Mark Zuckerberg tells Facebook staff in all-hands meeting that Apple has 'stranglehold' on apps which allows it to 'charge monopoly rents' as it takes 30% profit off all purchases

Facebook CEO Mark Zuckerberg has claimed that Apple has 'stranglehold' on apps which allows it to 'charge monopoly rents', according to a new report.
'[Apple has] this unique stranglehold as a gatekeeper on what gets on phones,' Zuckerberg said in a live video address on Thursday to more than 50,000 Facebook employees, according to Buzzfeed
He added that Apple's control over the App Store 'blocks innovation, blocks competition' and 'allows Apple to charge monopoly rents.'  
It is not the first time Apple has been accused of abusing its power in the App Store, where the iPhone maker demands a 30 percent cut of all in-app sales.
Facebook CEO Mark Zuckerberg has claimed that Apple has 'stranglehold' on apps which allows it to 'charge monopoly rents'
Facebook CEO Mark Zuckerberg has claimed that Apple has 'stranglehold' on apps which allows it to 'charge monopoly rents'

Zuckerberg's tirade was apparently prompted by a question about Apple blocking gaming-related apps. Earlier this month, Apple banned the popular video game Fortnite after parent company Epic Games attempted to circumvent its rules about in-app payments.
'That's innovation that could really improve people's lives,' Zuckerberg said in the company meeting. 'And Apple's just balking at it.' 
On Thursday, Facebook told Reuters that Apple had rejected its attempt to tell users the iPhone maker would take a 30 percent cut of sales in a new online events feature, forcing Facebook to remove the message to get the tool to users.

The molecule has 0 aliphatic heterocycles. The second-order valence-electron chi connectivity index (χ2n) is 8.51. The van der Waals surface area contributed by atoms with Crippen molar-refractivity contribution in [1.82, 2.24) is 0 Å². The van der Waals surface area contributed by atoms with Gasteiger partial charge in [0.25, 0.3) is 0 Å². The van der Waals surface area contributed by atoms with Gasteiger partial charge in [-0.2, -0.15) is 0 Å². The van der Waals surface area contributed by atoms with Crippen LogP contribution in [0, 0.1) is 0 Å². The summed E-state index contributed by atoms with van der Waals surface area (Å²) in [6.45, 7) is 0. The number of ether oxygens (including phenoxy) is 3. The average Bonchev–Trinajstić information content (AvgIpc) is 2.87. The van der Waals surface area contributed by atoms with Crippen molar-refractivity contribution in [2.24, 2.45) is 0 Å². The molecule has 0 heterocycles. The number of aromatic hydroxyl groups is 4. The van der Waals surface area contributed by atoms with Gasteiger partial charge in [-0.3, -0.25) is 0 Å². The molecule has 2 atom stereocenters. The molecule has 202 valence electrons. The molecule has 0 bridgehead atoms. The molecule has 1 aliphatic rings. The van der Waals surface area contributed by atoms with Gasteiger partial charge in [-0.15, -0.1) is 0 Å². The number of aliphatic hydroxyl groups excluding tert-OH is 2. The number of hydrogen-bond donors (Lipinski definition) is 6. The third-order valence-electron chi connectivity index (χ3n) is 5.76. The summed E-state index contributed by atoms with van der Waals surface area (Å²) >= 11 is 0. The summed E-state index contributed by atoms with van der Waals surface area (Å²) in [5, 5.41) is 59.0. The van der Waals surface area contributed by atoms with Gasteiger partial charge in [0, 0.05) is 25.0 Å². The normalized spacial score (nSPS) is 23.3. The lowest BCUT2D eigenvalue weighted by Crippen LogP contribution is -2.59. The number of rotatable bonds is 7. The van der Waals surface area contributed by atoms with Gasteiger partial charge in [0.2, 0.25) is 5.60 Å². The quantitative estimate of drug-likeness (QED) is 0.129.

Facebook said that Apple cited an App Store rule that bars developers from showing 'irrelevant' information to users.
'Now more than ever, we should have the option to help people understand where money they intend for small businesses actually goes,' Facebook said in a statement. 
'Unfortunately Apple rejected our transparency notice around their 30 percent tax but we are still working to make that information available inside the app experience,' the company added.
After Buzzfeed reported Zuckerberg's remarks, Facebook released footage of a different portion of the meeting, in which the CEO discussed the teen recently charged with shooting three people in Kenosha, Wisconsin, killing two. 
Both Apple and Facebook have recently faced antitrust scrutiny, with Zuckerberg and Apple CEO Tim Cook being called to testify in Congress last month.
Facebook confirmed last week that Zuckerberg was interviewed at a Federal Trade Commission (FTC) investigative hearing as part of the government's antitrust probe into the social media company.
'We are committed to cooperating with the U.S. Federal Trade Commission's inquiry and answering the questions the agency may have,' the social media company said in a statement.
The FTC told Facebook in June 2019 it was probing whether the company has engaged in unlawful monopolistic practices.
Facebook faces similar probes by the Justice Department and by state attorneys general and has said the investigations are looking at prior acquisitions and business practices involving 'social networking or social media services, digital advertising, and/or mobile or online applications.'
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